Neural sensitivity to risk in adults with co-occurring HIV infection and cocaine use disorder.
Persons with co-occurring HIV infection and cocaine use disorder tend to engage in riskier decision-making. However, the neural correlates of sensitivity to risk are not well-characterized in this population. The purpose of this study was to examine the neural interaction effects of HIV infection and cocaine use disorder to sensitivity to risk. The sample included 79 adults who differed on HIV status and cocaine use disorder. During functional magnetic resonance imaging (fMRI), participants completed a Wheel of Fortune (WoF) task that assessed neural activation in response to variations of monetary risk (i.e., lower probability of winning a larger reward). Across groups, neural activation to increasing risk was in cortical and subcortical regions similar to previous investigations using the WoF in nondrug-using populations. Our analyses showed that there was a synergistic effect between HIV infection and cocaine use in the left precuneus/posterior cingulate cortex and hippocampus, and right postcentral gyrus, lateral occipital cortex, cerebellum, and posterior parietal cortex. HIV+ individuals with cocaine use disorder displayed neural hyperactivation to increasing risk that was not observed in the other groups. These results support a synergistic effect of co-occurring HIV infection and cocaine dependence in neural processing of risk probability that may reflect compensation. Future studies can further investigate and validate how neural activation to increasing risk is associated with risk-taking behavior.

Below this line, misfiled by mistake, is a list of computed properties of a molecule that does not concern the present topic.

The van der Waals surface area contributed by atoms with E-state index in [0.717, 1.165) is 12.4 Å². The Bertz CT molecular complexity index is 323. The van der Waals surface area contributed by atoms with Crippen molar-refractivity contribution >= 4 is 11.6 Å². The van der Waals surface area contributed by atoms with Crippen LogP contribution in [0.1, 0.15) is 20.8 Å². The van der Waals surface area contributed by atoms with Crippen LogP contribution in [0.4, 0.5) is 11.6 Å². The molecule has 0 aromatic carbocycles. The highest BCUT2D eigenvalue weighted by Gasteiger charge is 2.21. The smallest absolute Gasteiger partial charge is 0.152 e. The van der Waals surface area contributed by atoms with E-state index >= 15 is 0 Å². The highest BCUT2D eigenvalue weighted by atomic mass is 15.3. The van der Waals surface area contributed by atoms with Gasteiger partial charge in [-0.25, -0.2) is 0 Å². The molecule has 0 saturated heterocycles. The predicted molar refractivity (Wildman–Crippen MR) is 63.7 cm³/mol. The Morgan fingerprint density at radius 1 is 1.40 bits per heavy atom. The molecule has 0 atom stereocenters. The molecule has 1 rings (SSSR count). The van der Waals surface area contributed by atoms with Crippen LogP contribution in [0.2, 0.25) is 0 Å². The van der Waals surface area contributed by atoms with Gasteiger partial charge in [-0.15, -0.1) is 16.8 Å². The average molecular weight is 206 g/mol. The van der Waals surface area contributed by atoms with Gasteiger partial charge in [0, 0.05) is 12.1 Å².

Bell, RP; Towe, SL; Lalee, Z; Huettel, SA; Meade, CS
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